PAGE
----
Let it be remembered, again and again, that, all the while that the terror lasted, there was no common stock of information as to the dreadful things that were being done. The press had not said one word upon it, there was no criterion by which the mass of people could separate fact from mere vague rumor, no test by which ordinary misadventure or disaster could be distinguished from the achievements of the secret and awful force that was at work.
As I was reading Arthur Machen’s The Terror (1917), I wavered on whether or not to add its central character, Dr. James Lewis, to my Chronological Bibliography of Early Occult Detectives. I had read Michael Dirda’s comment that this work “is structured like a short detective novel,” and I knew that the American publication presents it with the subtitle: A Mystery. There’s also a first-person narrator, apparently someone who knows Dr. Lewis well enough to tell his story, hinting at something like a Watson/Holmes relationship.
Add to that the story’s series of odd deaths, some of which suggest murder’s been done. Theories are posited, and the narrator brings the focus back to Dr. Lewis’s rejection of those theories and the development of his own. In the end, readers are led to believe that the doctor’s final theory is the closest we can come to knowing what really happened — despite that theory’s basis in the occult. Since he solves the mystery, then, Dr. Lewis must be our occult detective . . . right?
Well, amid all the theorizing, he doesn’t do much investigating or clue-gathering. Dr. Lewis is a country doctor, so he’s called in to determine the cause(s) of death in some local cases, and that’s a form of investigating . . . right? Sure, but a lot of information simply falls into his lap, for example, when his brother-in-law arrives with stories of the odd things happening in another part of Wales. At one point, Lewis himself even says, “if one is confronted by the insoluble, one lets it go at last. If the mystery is inexplicable, one pretends that there isn’t any mystery.” That’s not at all something a good detective should say . . . right?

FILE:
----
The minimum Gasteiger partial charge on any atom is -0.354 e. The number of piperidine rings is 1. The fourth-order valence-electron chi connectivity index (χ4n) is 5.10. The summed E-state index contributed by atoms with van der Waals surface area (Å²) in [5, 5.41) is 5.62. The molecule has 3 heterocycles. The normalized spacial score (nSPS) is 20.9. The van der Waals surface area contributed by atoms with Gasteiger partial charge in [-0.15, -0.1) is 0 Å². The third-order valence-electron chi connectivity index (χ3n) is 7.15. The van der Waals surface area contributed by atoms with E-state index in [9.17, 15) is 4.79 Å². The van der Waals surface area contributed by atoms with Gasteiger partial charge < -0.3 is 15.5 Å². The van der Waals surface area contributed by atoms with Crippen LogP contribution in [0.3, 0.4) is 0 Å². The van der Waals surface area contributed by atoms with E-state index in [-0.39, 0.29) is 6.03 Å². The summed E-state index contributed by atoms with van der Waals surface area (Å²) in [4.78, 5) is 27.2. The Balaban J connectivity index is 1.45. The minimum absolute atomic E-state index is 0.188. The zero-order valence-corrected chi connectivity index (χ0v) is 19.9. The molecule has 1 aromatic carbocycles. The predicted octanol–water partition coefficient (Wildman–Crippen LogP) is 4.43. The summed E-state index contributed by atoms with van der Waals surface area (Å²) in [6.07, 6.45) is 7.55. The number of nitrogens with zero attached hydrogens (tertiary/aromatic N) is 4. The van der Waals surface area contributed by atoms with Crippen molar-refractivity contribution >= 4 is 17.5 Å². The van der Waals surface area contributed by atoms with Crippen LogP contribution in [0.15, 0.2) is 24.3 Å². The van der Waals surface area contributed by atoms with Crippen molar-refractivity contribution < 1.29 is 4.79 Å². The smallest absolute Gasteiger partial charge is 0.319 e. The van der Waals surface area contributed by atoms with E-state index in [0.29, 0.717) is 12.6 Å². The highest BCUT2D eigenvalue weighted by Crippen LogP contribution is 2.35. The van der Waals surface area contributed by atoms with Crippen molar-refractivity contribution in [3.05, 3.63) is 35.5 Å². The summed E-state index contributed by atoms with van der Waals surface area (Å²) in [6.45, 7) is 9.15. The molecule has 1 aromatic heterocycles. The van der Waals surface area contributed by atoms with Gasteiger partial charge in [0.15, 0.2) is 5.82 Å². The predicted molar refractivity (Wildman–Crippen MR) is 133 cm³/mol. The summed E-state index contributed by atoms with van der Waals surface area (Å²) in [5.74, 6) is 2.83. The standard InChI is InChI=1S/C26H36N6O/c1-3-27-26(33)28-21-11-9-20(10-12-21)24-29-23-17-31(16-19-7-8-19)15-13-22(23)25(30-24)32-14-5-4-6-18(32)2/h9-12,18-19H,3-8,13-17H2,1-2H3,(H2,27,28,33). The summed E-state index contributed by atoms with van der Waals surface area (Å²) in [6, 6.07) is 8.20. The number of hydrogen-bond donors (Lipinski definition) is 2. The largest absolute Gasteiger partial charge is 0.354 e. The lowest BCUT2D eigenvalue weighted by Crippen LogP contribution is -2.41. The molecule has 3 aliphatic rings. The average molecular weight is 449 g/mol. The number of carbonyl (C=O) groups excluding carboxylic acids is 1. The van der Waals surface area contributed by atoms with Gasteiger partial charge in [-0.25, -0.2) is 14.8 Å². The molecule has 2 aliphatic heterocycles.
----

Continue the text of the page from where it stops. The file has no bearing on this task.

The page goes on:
Despite my mental ping-pong game, I ultimately decided that, yes, Dr. Lewis does qualify as an occult detective. Towards the end of the novel, he very actively joins an investigation of the Griffith farmhouse. We’re told that the doctor “had heard by chance that no one knew what had become of Griffith and his family; and he was anxious about a young fellow, a painter, of his acquaintance, who had been lodging [with them] all the summer.” Finally, some legwork along with the brain-work!
And then the last chapter confirms that Machen was borrowing from the detective genre to tell his supernatural tale. Someone’s who’s read the C. Auguste Dupin stories knows that how a detective’s thinking works is one of Poe’s chief interests. Read the first few paragraphs of “The Murders of the Rue Morgue,” and you might feel like you’re reading an expository essay on the analytical thought process. How Dr. Lewis finally arrives at a satisfactory solution to the mystery — despite multiple hurdles, such as those noted in the passage at the top of this post — is at the heart of Machen’s last chapter. As the narrator says regarding Dr. Lewis: “He told me that, thinking the whole matter over, he was hardly more astonished by the Terror in itself than by the strange way in which he had arrived at his conclusions.”
In the end, the process of what Poe would have called ratiocination plays a pivotal role in The Terror. In fact, building upon detective fiction, Machen explores how his doctor managed to expand the limits of his thinking to arrive at an occult solution to the mystery. As such, Dr. James Lewis has joined my list of early occult detectives (and can confer with the many other doctor-detectives among them there).